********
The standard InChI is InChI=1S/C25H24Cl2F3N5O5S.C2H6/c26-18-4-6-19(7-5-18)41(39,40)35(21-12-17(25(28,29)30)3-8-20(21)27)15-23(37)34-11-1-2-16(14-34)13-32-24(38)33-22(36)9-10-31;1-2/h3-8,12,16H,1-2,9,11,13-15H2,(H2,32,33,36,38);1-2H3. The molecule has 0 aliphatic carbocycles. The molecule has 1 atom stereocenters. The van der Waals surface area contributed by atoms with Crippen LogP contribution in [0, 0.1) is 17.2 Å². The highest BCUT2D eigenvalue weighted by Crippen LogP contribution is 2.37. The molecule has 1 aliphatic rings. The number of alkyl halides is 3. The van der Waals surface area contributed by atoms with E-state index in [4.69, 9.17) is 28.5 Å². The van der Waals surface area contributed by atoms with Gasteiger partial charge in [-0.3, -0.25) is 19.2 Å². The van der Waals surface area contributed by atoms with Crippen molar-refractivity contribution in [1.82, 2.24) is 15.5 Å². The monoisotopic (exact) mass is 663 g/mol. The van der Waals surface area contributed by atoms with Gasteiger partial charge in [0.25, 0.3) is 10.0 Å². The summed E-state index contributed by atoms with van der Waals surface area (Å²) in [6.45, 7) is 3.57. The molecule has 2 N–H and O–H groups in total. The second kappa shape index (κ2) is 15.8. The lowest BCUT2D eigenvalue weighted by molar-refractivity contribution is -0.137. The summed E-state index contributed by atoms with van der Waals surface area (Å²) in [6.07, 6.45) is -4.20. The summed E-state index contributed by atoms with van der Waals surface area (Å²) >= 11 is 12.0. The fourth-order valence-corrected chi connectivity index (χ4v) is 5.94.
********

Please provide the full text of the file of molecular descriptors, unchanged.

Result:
The standard InChI is InChI=1S/C25H24Cl2F3N5O5S.C2H6/c26-18-4-6-19(7-5-18)41(39,40)35(21-12-17(25(28,29)30)3-8-20(21)27)15-23(37)34-11-1-2-16(14-34)13-32-24(38)33-22(36)9-10-31;1-2/h3-8,12,16H,1-2,9,11,13-15H2,(H2,32,33,36,38);1-2H3. The molecule has 0 aliphatic carbocycles. The molecule has 1 atom stereocenters. The van der Waals surface area contributed by atoms with Crippen LogP contribution in [0, 0.1) is 17.2 Å². The highest BCUT2D eigenvalue weighted by Crippen LogP contribution is 2.37. The molecule has 1 aliphatic rings. The number of alkyl halides is 3. The van der Waals surface area contributed by atoms with E-state index in [4.69, 9.17) is 28.5 Å². The van der Waals surface area contributed by atoms with Gasteiger partial charge in [-0.3, -0.25) is 19.2 Å². The van der Waals surface area contributed by atoms with Crippen molar-refractivity contribution in [1.82, 2.24) is 15.5 Å². The monoisotopic (exact) mass is 663 g/mol. The van der Waals surface area contributed by atoms with Gasteiger partial charge in [0.25, 0.3) is 10.0 Å². The summed E-state index contributed by atoms with van der Waals surface area (Å²) in [6.45, 7) is 3.57. The molecule has 2 N–H and O–H groups in total. The second kappa shape index (κ2) is 15.8. The lowest BCUT2D eigenvalue weighted by molar-refractivity contribution is -0.137. The summed E-state index contributed by atoms with van der Waals surface area (Å²) in [6.07, 6.45) is -4.20. The summed E-state index contributed by atoms with van der Waals surface area (Å²) >= 11 is 12.0. The fourth-order valence-corrected chi connectivity index (χ4v) is 5.94.